1

A bit new here and I hope I'm not asking this question again but I couldn't find anything like this.

I'll give some context:

I'm looking to set up new tables in my room in an L orientation with one of the table tops being between 5 to 10cm higher than the other (a somewhat contemporary look). Basically, the way I want to support these tables is that one end of each of the tables (the short end opposite from the corner) will have a cabinet and the other (on the corner end) will be mounted by L brackets.

I'm really looking to have the brackets as low profile as possible so that the table tops have that floating look on one end. There will be no support from the bottom table to the top one.

Has anybody done this type of thing before or are familiar with wall mounting table tops? If so, do you think L brackets will be sufficient? I'm planning to have 4 L brackets on each table top at the corner end. Two on each side at the ends of the table to provide as much support as possible and to minimize the possibility of the L bracket's bending.

Heres something of what I had in mind for how the supports would be:

http://www.houzz.com/photos/556452/Guest-Studio-modern-home-office-new-york

This one is similar except the support of my tables will be a cabinet instead of that panel and the end on the wall will have to be screwed in by some sort of low profile bracket.

  • The table in your pic is at first sight, somewhat frightening. Sooner or later, some drunk, or running kid, is going to bash into the extended end of the table at a high velocity. Whatever hinging system they've used had better be designed to handle the resultant torque, or you will have a mess on your hands. – Wayfaring Stranger Oct 11 '15 at 13:16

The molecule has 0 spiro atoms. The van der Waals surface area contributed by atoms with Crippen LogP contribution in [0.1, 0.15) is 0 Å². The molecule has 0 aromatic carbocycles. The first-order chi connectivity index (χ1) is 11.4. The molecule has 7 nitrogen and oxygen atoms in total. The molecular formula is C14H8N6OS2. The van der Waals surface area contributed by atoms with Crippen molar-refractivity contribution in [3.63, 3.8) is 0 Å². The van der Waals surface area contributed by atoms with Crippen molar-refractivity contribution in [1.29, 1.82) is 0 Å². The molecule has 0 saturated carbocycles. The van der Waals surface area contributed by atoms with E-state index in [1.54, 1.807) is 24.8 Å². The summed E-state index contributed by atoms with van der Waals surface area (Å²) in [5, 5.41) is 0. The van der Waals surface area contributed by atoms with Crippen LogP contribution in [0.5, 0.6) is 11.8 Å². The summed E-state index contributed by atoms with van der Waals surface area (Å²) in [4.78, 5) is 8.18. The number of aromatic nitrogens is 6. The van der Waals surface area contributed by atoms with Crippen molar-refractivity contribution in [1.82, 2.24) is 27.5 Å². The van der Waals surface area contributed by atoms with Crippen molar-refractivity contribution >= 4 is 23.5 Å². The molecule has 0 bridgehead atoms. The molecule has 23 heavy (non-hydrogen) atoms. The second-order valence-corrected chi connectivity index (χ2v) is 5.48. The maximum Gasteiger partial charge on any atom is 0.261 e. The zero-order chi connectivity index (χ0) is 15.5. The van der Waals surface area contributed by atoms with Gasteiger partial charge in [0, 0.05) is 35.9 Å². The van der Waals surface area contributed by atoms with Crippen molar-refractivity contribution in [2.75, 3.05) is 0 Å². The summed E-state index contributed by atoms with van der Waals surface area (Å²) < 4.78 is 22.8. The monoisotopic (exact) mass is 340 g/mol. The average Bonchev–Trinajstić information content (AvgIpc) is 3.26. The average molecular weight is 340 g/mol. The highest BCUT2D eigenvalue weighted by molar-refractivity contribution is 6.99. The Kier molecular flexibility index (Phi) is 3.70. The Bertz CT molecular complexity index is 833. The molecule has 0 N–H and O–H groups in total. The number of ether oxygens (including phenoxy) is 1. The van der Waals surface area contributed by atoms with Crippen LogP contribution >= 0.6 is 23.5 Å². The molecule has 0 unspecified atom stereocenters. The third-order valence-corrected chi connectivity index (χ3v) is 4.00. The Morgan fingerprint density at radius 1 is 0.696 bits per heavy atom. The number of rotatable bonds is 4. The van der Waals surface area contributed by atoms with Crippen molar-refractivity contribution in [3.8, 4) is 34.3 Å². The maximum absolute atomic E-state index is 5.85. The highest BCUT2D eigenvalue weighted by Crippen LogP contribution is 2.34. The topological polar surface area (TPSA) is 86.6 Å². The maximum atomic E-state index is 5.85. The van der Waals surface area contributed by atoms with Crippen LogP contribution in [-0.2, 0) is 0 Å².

1

If I understand what you're describing, I'd suggest using angle iron rather than L-brackets. The attachment of the angle iron to the wall has to be strong, you'd want to hit at least two studs, use strong fasteners, washers, etc. The attachment of the angle iron to the tabletop would depend on what material the tabletop is made of, but you'd want to use enough screws to make it secure.

  • Fortunately, there are two studs that I can screw an angle iron on so hopefully that is good. In terms of the table top material, I'm planning to get a solid timber becnh top from my local hardware store or a solid bench top from Ikea. In terms of what type of timber, I'm looking for bamboo or some other itmber that has a light finish – John Horbino Oct 11 '15 at 10:46
  • With real wood rather than fiberboard / MDF, a few screws should hold it to the angle iron just fine. – batsplatsterson Oct 11 '15 at 12:49

Your Answer

By clicking “Post Your Answer”, you agree to our terms of service, privacy policy and cookie policy

Not the answer you're looking for? Browse other questions tagged or ask your own question.